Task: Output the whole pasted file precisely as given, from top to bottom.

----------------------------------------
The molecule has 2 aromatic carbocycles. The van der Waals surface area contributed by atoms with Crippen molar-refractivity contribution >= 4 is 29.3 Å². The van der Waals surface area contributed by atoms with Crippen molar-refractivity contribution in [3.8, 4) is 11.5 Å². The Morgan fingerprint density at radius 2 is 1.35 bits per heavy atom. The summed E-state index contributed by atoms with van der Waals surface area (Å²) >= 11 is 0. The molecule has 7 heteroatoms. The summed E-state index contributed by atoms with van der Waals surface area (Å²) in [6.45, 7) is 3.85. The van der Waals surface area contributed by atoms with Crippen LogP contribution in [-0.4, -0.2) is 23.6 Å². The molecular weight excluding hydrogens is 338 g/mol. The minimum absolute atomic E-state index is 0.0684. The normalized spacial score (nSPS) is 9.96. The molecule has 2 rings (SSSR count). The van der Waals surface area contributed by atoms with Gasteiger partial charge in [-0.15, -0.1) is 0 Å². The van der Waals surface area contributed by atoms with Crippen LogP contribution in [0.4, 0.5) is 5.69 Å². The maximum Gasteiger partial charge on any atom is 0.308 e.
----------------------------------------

The molecule has 2 aromatic carbocycles. The van der Waals surface area contributed by atoms with Crippen molar-refractivity contribution >= 4 is 29.3 Å². The van der Waals surface area contributed by atoms with Crippen molar-refractivity contribution in [3.8, 4) is 11.5 Å². The Morgan fingerprint density at radius 2 is 1.35 bits per heavy atom. The summed E-state index contributed by atoms with van der Waals surface area (Å²) >= 11 is 0. The molecule has 7 heteroatoms. The summed E-state index contributed by atoms with van der Waals surface area (Å²) in [6.45, 7) is 3.85. The van der Waals surface area contributed by atoms with Crippen LogP contribution in [-0.4, -0.2) is 23.6 Å². The molecular weight excluding hydrogens is 338 g/mol. The minimum absolute atomic E-state index is 0.0684. The normalized spacial score (nSPS) is 9.96. The molecule has 2 rings (SSSR count). The van der Waals surface area contributed by atoms with Gasteiger partial charge in [-0.15, -0.1) is 0 Å². The van der Waals surface area contributed by atoms with Crippen LogP contribution in [0.4, 0.5) is 5.69 Å². The maximum Gasteiger partial charge on any atom is 0.308 e.